This is one in a series of profiles showcasing some of Harvard’s stellar graduates.
Med school or an artistic career?
The healing arts or … healing laughter?
Harvard senior Brooke Bourgeois is looking for the humor in her dilemma. She has worked for four years to develop from a science newbie into a senior about to graduate with a bachelor’s degree in neurobiology with her sights set on medical school.
But Bourgeois is no science geek. She’s also a painter, a cartoonist for the Harvard Lampoon, and a standup comedian with an improv group. She’s concerned that medical school’s infamous pressures will squeeze the art out of her life.
So, she’s going to Scotland.
Bourgeois is one of a handful of seniors embarking on a Michael Rockefeller Memorial Fellowship for the year after graduation. The fellowship will allow them to explore the world — and themselves — by immersing in a foreign culture. The fellowship discourages formal academic study or work preparatory to a career. Its website states that the year “should be planned with the idea of exploration, challenge, and new discovery.”
That appeals to Bourgeois, whose improv experiences with Three Letter Acronym, or TLA, sparked an interest in storytelling, which found further expression in her cartooning and personal art and her membership on the Harvard Advocate’s art board.
After graduation it’s off to Edinburgh, home to the Scottish Storytelling Center and host to an annual arts festival that features storytelling. Bourgeois will study the Scottish tradition of ceilidh, a festive gathering involving storytelling through poems, songs, and dance. She is still figuring out the details, but said that having the fellowship to look forward to has allowed her to enjoy her last months on campus without the uncertainty many seniors feel as Commencement approaches.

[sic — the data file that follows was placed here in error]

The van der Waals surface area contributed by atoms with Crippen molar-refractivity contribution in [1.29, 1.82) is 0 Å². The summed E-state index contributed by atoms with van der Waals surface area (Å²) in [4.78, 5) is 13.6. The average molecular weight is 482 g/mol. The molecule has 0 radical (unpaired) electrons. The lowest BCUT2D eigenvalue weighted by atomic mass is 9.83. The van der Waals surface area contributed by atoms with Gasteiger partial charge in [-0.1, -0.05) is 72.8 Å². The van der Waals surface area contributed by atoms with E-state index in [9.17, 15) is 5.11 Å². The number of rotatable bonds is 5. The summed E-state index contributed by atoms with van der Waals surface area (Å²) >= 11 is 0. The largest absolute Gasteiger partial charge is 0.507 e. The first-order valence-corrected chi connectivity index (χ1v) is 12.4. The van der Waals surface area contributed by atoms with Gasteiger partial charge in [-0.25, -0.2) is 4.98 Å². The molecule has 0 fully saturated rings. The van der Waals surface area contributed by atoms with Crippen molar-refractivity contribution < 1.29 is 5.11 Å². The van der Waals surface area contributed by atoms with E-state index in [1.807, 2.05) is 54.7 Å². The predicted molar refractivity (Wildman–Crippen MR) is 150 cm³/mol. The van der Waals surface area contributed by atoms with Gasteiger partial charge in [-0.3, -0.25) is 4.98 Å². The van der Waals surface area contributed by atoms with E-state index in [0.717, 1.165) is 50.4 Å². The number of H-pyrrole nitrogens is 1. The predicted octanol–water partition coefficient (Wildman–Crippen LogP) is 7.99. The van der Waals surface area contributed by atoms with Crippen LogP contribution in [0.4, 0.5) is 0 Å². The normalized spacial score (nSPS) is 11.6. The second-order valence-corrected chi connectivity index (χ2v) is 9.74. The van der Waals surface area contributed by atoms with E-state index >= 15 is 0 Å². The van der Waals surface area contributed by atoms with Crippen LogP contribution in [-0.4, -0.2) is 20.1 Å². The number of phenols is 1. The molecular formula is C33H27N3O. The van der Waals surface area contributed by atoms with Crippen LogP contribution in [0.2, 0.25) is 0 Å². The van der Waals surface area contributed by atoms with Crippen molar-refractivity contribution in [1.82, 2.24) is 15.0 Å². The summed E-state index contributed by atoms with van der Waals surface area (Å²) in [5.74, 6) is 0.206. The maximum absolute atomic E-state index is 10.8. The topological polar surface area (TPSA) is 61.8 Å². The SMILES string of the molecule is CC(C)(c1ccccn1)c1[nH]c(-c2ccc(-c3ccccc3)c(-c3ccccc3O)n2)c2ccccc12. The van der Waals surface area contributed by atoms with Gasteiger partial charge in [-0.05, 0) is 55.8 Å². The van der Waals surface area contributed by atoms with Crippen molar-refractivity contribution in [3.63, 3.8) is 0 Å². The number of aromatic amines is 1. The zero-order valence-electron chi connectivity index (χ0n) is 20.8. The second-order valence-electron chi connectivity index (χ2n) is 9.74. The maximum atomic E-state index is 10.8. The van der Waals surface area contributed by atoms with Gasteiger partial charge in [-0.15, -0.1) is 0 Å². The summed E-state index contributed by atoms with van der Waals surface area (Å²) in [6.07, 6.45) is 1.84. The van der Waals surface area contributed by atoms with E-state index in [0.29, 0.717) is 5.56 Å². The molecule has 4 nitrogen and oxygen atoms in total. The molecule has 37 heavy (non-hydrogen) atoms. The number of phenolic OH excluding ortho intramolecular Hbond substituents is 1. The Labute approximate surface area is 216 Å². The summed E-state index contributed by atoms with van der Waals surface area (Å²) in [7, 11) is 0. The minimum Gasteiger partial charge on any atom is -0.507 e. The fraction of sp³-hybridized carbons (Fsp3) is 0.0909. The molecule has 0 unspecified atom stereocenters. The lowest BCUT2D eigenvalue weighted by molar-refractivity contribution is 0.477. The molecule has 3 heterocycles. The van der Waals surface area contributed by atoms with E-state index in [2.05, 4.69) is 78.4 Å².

“Art is about finding stories that are meaningful and translating them through painting, through comedy, and making them meaningful again to the audience,” Bourgeois said.
Bourgeois sees the year as a time to develop her own storytelling skills, to connect with the local Scottish arts scene, and to give her creative side free rein and see where it takes her.
But she’s trying not to become too attached to any plan. Former Rockefeller Fellows have told her that the fellowship’s open and unstructured nature means that they often found themselves on paths sometimes far different from those they envisioned.
“They said, ‘You think that’s what you’re going to do. The one thing I can tell you is that you will not do the thing you set out to do,’” Bourgeois said. “I’m surprisingly OK with that. [This year is] to figure myself out.”
Bourgeois grew up in New Orleans and attended a girls Catholic high school. As a senior, she enrolled in programs at the New Orleans Center for Creative Arts, leaving school halfway through the day to travel across town.
“I was always a girl covered in paint, it was my thing,” Bourgeois said. “[My parents] always laughed about the starving artist thing, even though it’s the thing that I do best.”
But under the paint was a budding interest in science. Sparked by her brother’s autism, Bourgeois began watching TED talks about the brain and became fascinated by the differences that result in autism and how the brain’s physical processes translate into, as she put it, memories of one’s grandmother or the smell of cookies.